Sarangi : Lesson 1

The sarangi is the premier bowing instrument of India. Though the harmonium is being increasingly used as an accompanying instrument by vocalists, purists still favour the sarangi. It is their chosen accompanying instrument because of its ability to imitate the human voice to the utmost detail.

Like many bowing instruments in India, the modern sarangi has folk origins. It seems to have evolved from the ravanhatha, a folk instrument which is still played in Gujarat. Another possible predecessor is the saran, an instrument played by the banjaras of Kashmir.

Popular in both its folk and classical avataars, the sarangi seems to have evolved around the time of the khayal and Mohammed Shah Rangile (1719-1748). It started being used profusely for the accompaniment of thumris and light music around the 19th century and got associated with kothas and tawaifs. >From Mohammed Shah Rangile's time, a number of badshahs and nawabs, who were lovers of music, patronised tawaifs (called nautch girls in the British period). These tawaifs like Tannabai and Noorbai sang and danced to the accompaniment of sarangi. That's how the sarangi became linked with kothas.

However, dhrupad and khayal singers also continued to prefer the sarangi to the harmonium for accompaniment in the early part of the 20th century. The 20th century witnessed an unusual phenomenon -- a number of sarangi players like Ustad Abdul Karim Khan and Ustad Ahmed Khan, who was teacher to Zohrabai of Agra, became vocalists.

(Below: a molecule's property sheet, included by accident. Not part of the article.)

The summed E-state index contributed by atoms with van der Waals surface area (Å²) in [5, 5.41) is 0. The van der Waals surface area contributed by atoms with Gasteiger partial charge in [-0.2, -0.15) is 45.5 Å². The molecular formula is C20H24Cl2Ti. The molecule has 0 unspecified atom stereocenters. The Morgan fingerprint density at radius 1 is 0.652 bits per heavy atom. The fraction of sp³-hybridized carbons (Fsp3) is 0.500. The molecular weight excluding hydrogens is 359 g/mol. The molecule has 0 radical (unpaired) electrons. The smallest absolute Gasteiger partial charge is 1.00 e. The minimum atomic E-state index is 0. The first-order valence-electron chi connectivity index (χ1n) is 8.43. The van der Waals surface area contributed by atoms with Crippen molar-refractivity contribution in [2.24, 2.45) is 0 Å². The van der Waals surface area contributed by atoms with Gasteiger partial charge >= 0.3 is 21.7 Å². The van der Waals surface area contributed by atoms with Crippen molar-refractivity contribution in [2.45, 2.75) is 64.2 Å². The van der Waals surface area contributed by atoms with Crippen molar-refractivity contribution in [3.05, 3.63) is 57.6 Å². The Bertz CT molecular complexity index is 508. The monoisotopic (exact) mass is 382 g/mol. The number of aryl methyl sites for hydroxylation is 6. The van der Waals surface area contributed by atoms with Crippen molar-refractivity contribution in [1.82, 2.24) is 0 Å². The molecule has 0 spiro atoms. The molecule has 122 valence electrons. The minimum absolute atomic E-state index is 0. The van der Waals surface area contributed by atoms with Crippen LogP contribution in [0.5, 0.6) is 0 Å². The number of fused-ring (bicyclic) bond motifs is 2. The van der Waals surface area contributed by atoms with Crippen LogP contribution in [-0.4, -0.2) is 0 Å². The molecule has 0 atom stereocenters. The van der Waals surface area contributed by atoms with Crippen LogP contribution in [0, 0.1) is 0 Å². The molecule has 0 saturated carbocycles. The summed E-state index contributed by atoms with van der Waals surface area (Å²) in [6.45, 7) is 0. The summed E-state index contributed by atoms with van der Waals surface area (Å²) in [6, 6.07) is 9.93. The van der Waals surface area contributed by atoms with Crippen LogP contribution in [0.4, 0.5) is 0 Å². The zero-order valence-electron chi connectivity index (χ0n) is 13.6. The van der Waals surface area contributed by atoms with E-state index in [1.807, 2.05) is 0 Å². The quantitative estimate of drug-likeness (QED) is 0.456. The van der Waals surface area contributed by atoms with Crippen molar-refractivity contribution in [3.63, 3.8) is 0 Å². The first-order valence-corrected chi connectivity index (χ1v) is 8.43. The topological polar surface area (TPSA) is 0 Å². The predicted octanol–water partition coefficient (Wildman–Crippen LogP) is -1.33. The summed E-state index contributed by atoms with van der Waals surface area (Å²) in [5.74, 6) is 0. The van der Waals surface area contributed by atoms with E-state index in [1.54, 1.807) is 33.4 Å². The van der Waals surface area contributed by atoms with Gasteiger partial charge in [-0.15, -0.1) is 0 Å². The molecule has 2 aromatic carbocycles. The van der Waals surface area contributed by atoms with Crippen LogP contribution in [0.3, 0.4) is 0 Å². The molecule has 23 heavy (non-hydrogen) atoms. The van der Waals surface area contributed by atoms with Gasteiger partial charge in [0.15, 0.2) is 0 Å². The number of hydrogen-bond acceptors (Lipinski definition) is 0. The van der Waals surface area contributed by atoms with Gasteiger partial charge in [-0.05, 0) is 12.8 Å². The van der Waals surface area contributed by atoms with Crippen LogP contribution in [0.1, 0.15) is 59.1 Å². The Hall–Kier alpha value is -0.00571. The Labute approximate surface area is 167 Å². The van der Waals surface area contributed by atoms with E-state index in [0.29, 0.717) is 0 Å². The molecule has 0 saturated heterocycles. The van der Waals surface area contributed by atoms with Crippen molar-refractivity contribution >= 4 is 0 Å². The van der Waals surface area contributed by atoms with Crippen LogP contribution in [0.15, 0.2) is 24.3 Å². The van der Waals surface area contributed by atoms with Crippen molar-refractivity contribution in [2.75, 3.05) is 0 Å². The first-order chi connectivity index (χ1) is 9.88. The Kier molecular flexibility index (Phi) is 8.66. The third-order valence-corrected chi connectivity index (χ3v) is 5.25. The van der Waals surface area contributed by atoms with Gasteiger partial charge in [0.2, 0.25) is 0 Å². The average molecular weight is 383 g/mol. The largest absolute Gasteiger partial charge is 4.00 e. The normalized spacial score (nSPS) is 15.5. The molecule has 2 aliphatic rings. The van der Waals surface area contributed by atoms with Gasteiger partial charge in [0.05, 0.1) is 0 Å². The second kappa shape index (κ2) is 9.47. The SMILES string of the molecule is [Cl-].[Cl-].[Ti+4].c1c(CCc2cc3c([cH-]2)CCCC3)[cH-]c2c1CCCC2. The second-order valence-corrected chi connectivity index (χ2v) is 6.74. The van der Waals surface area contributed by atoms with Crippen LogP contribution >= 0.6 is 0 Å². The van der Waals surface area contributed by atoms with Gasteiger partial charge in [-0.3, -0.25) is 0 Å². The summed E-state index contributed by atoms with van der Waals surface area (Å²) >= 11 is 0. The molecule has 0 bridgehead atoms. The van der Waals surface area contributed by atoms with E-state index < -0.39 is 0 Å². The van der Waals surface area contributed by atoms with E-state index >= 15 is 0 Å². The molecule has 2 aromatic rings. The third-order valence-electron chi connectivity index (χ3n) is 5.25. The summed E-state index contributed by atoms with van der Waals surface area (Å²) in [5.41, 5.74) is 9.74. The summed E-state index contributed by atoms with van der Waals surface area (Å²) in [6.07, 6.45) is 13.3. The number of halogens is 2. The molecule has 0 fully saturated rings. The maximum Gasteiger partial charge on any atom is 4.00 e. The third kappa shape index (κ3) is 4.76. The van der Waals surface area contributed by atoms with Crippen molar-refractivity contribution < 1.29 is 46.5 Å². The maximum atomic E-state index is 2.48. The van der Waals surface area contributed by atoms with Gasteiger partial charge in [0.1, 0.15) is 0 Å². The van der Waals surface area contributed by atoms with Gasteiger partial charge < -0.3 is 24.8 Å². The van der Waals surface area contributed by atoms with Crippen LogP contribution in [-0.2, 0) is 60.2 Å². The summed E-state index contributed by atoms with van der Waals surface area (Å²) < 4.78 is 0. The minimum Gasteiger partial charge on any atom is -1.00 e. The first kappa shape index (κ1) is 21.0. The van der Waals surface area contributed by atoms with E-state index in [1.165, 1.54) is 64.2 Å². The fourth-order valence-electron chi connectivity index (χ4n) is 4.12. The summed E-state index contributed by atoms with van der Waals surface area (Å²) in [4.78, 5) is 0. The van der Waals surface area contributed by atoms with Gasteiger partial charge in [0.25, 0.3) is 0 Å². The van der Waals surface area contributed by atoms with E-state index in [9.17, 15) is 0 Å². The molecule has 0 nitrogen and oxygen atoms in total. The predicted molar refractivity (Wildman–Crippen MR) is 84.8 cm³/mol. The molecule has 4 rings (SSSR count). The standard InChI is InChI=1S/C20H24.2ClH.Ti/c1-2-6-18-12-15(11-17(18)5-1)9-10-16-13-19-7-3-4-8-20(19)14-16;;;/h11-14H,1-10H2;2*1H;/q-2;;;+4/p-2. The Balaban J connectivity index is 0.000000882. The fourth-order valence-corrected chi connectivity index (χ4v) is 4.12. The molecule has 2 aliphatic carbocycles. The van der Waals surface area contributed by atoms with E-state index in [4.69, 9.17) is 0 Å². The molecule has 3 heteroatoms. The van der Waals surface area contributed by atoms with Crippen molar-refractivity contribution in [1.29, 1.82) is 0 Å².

The phenomenon can best be explained by the following anecdote about Abdul Karim Khan, who was originally a sarangi player. The story goes that once after he had accompanied vocalist Faiz Mohammed Khan for a recital in Baroda, he refused to accept the Maharaja's gift, since the amount was half of what Faiz received. A spirited young man, he told the Maharaja that he could not settle for a lesser sum, because he believed his music was of the same standard as Faiz's. Whereupon the Maharaja pointed out that accompanists had to take second rank. Abdul Karim Khan is believed to have then thrown away his sarangi and resolved to become a singer. The status of sarangi has not changed to date. It has still not received the status of a solo instrument.

But over the years, the sarangi has exerted a very powerful influence on various vocalists, like Abdul Karim Khan of the Kirana gharana. As a vocalist, he was well known for his evocation of the karuna rasa, which is the sarangi's trademark sentiment. Ustad Bade Ghulam Ali of the Patiala gharana also had begun his musical odyssey as a sarangi player and accompanied many female vocalists. The influence of sarangi on his vocal recitals was apparent in his perfection of intonation, ornamentation and his powerful tans, which covered three octaves.

Early 20th century music was heavily influenced by sarangi maestros. Sarangi players taught singing to many illustrious singers like Begum Akhtar of Faridabad, who learnt music from a popular sarangi player called Imdad Khan of Patna.

Thumri exponents like Rajeshwari Devi and Siddwheshwari Devi of the Benares gharana received training from sarangia Ganesh Mishra. Kashibai learnt from Surshahai Mishra, Indulbala of Calcutta was trained by another member of the same family, a sarangi player named Gaurishankar Mishra. Shambhu Khan of Benares schooled the great Rasoolanbai (1902-1974). Sarjuprasad Mishra, a great sarangi player, seemed to have initiated many tawaifs into the art of singing.

Sarangi : Lesson 1 Lesson 2